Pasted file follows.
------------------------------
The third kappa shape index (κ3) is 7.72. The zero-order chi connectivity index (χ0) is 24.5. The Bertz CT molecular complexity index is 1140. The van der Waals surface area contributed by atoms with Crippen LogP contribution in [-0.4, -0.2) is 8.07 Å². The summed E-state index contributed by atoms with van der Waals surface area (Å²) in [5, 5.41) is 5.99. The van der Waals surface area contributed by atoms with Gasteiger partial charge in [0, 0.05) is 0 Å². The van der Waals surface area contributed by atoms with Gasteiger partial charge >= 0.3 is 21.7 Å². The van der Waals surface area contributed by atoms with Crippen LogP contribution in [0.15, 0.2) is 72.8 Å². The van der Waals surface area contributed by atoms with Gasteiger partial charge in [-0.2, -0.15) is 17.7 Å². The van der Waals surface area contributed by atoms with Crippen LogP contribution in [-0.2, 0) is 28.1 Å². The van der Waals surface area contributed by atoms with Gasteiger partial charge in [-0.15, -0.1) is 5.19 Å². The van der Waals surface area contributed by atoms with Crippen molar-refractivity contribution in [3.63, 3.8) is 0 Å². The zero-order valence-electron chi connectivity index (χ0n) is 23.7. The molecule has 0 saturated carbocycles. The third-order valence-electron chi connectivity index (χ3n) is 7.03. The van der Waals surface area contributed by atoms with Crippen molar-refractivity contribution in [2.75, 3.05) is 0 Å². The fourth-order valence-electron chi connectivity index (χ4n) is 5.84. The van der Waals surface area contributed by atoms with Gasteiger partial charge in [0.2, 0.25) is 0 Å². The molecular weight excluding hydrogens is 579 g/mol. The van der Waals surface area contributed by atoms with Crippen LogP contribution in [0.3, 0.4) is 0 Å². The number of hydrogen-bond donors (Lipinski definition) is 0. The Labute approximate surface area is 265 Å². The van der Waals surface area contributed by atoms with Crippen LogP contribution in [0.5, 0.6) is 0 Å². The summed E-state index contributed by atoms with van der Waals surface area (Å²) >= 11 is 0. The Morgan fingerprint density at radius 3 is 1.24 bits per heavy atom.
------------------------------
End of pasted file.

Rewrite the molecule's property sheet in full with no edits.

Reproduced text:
The third kappa shape index (κ3) is 7.72. The zero-order chi connectivity index (χ0) is 24.5. The Bertz CT molecular complexity index is 1140. The van der Waals surface area contributed by atoms with Crippen LogP contribution in [-0.4, -0.2) is 8.07 Å². The summed E-state index contributed by atoms with van der Waals surface area (Å²) in [5, 5.41) is 5.99. The van der Waals surface area contributed by atoms with Gasteiger partial charge in [0, 0.05) is 0 Å². The van der Waals surface area contributed by atoms with Gasteiger partial charge >= 0.3 is 21.7 Å². The van der Waals surface area contributed by atoms with Crippen LogP contribution in [0.15, 0.2) is 72.8 Å². The van der Waals surface area contributed by atoms with Gasteiger partial charge in [-0.2, -0.15) is 17.7 Å². The van der Waals surface area contributed by atoms with Crippen LogP contribution in [-0.2, 0) is 28.1 Å². The van der Waals surface area contributed by atoms with Gasteiger partial charge in [-0.15, -0.1) is 5.19 Å². The van der Waals surface area contributed by atoms with Crippen molar-refractivity contribution in [3.63, 3.8) is 0 Å². The zero-order valence-electron chi connectivity index (χ0n) is 23.7. The molecule has 0 saturated carbocycles. The third-order valence-electron chi connectivity index (χ3n) is 7.03. The van der Waals surface area contributed by atoms with Crippen molar-refractivity contribution in [2.75, 3.05) is 0 Å². The fourth-order valence-electron chi connectivity index (χ4n) is 5.84. The van der Waals surface area contributed by atoms with Gasteiger partial charge in [0.2, 0.25) is 0 Å². The molecular weight excluding hydrogens is 579 g/mol. The van der Waals surface area contributed by atoms with Crippen LogP contribution in [0.3, 0.4) is 0 Å². The number of hydrogen-bond donors (Lipinski definition) is 0. The Labute approximate surface area is 265 Å². The van der Waals surface area contributed by atoms with Crippen LogP contribution in [0.5, 0.6) is 0 Å². The summed E-state index contributed by atoms with van der Waals surface area (Å²) >= 11 is 0. The Morgan fingerprint density at radius 3 is 1.24 bits per heavy atom.